1802

Gospel Principles Lesson 27: Work and Personal Responsibility

“We all worked very hard to make a living for such a large family,” wrote Hannah Romney of her pioneer life, “but work is what keeps the world moving and the people living and progressing, expanding our minds so that we will be more able to cope with the bigger things in life.”

Hannah and her husband, Miles, and their nine children understood the value of work and enjoyed the results of their industry. Their lifestyle and work ethic were typical of many Latter-day Saint pioneers. Married in 1862 in the Endowment House in Salt Lake City, the Romneys settled in St. George in southern Utah in 1867, St. Johns in east-central Arizona in 1881, and the Latter-day Saint colonies in northwestern Mexico in 1886. Each new settlement required commitment and hard work as these settlers not only built houses, plowed unbroken fields, and planted gardens, but as they also built churches, stores, and roads.

“We began our first housekeeping with a great deal of pleasure although we were poor,” Hannah wrote of their Salt Lake City home. “We bought a piece of land … and my husband began to build us a house. I moved into it before it was finished. My husband worked in the shop all day, came home, ate his supper, then worked on our house for several hours before going to bed; then got up and went to work at six in the morning. … We enjoyed [our house] for we built it together and thanked our Heavenly Father that we had health and strength to work.”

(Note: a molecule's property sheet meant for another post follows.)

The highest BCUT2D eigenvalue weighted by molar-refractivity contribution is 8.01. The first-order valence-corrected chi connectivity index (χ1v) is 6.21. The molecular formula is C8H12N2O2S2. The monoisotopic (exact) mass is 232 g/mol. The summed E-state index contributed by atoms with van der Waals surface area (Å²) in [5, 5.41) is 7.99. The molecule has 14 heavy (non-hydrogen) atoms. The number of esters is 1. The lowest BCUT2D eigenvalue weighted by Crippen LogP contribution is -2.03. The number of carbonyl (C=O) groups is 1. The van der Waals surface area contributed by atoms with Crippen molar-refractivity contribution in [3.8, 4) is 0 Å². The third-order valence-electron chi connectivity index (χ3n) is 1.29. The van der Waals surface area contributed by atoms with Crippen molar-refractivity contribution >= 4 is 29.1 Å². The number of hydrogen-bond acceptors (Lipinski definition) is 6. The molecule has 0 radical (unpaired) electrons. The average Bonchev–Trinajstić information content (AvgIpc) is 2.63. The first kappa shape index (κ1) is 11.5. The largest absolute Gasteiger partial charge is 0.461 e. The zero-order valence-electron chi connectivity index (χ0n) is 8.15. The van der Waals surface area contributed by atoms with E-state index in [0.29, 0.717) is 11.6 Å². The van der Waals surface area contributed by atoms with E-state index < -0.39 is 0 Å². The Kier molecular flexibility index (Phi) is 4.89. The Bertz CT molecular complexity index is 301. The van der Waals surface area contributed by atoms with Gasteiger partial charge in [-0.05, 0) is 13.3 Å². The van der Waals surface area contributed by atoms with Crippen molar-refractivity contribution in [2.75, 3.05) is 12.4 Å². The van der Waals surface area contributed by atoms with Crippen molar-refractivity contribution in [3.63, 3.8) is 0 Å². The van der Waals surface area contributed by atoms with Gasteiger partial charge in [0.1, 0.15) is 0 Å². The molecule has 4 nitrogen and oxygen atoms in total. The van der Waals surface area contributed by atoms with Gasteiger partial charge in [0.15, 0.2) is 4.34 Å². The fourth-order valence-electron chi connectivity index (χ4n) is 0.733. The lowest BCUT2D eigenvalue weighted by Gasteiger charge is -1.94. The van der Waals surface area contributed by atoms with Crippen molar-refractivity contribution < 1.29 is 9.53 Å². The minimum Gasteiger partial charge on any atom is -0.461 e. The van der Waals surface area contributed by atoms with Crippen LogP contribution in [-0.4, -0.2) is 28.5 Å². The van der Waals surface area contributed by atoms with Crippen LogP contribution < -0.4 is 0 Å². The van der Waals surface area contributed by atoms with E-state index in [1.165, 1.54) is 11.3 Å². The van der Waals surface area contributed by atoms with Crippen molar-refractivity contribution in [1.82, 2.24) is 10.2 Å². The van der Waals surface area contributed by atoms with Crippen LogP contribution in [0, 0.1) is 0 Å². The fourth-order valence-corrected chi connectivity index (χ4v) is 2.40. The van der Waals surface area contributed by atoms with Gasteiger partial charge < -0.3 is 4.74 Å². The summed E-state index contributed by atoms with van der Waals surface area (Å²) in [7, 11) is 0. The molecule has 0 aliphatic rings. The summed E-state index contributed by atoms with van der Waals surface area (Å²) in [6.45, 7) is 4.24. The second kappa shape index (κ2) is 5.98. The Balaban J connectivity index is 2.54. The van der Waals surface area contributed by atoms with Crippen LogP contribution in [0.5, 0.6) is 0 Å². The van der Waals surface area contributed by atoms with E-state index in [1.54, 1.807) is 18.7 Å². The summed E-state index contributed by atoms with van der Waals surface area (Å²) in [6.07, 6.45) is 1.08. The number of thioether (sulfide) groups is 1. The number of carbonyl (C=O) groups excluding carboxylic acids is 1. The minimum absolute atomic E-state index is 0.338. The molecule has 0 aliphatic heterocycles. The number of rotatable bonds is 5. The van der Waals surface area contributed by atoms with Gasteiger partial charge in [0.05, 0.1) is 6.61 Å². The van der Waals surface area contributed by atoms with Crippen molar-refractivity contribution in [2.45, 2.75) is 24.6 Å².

This was the first of six houses that Miles and Hannah built during the course of their marriage. “I sewed carpet rags and carried my warp and rags five blocks to the weavers to have it woven,” said Hannah of her house in St. George. “After it was done I went after dark and carried it home. When I got home I was exhausted. The next morning I washed and dressed my little children and gave them breakfast, then sewed my carpet, tacked it on the floor, cleaned the furniture, pictures and curtains and arranged them to suit my taste, as I was very particular about my house and took great pains in having everything in ‘apple pie’ order.”1

Like the Romneys, we too can find satisfaction as we incorporate a strong work ethic into our lives. Whether at church or at home, in the workplace or in the community, we find purpose, progress, and fulfillment as we shun idleness and direct our energies toward worthwhile pursuits. In this way we can accomplish much good while “improv[ing] our time in this life” (Alma 34:33; see also Alma 34:32).

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